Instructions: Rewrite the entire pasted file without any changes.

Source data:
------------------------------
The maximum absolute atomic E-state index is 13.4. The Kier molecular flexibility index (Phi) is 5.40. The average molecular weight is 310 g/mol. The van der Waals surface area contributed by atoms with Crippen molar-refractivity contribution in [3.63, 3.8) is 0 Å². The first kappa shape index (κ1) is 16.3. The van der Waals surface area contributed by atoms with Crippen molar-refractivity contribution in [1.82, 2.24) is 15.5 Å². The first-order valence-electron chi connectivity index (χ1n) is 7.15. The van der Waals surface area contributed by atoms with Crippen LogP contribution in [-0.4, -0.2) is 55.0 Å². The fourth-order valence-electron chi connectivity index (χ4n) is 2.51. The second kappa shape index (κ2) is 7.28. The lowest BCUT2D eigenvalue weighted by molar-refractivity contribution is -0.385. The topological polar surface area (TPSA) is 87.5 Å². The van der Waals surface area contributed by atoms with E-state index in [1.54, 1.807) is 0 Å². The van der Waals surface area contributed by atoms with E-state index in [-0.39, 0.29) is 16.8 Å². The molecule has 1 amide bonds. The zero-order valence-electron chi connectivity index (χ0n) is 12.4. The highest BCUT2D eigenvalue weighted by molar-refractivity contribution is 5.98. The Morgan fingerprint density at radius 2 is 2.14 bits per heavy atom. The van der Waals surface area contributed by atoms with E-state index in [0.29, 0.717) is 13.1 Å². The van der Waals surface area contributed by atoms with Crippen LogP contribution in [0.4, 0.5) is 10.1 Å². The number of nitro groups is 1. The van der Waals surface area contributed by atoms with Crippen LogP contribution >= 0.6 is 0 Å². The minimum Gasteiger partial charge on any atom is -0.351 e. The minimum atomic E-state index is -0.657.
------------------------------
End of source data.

The maximum absolute atomic E-state index is 13.4. The Kier molecular flexibility index (Phi) is 5.40. The average molecular weight is 310 g/mol. The van der Waals surface area contributed by atoms with Crippen molar-refractivity contribution in [3.63, 3.8) is 0 Å². The first kappa shape index (κ1) is 16.3. The van der Waals surface area contributed by atoms with Crippen molar-refractivity contribution in [1.82, 2.24) is 15.5 Å². The first-order valence-electron chi connectivity index (χ1n) is 7.15. The van der Waals surface area contributed by atoms with Crippen LogP contribution in [-0.4, -0.2) is 55.0 Å². The fourth-order valence-electron chi connectivity index (χ4n) is 2.51. The second kappa shape index (κ2) is 7.28. The lowest BCUT2D eigenvalue weighted by molar-refractivity contribution is -0.385. The topological polar surface area (TPSA) is 87.5 Å². The van der Waals surface area contributed by atoms with E-state index in [1.54, 1.807) is 0 Å². The van der Waals surface area contributed by atoms with E-state index in [-0.39, 0.29) is 16.8 Å². The molecule has 1 amide bonds. The zero-order valence-electron chi connectivity index (χ0n) is 12.4. The highest BCUT2D eigenvalue weighted by molar-refractivity contribution is 5.98. The Morgan fingerprint density at radius 2 is 2.14 bits per heavy atom. The van der Waals surface area contributed by atoms with E-state index in [0.29, 0.717) is 13.1 Å². The van der Waals surface area contributed by atoms with Crippen LogP contribution in [0.4, 0.5) is 10.1 Å². The number of nitro groups is 1. The van der Waals surface area contributed by atoms with Crippen LogP contribution >= 0.6 is 0 Å². The minimum Gasteiger partial charge on any atom is -0.351 e. The minimum atomic E-state index is -0.657.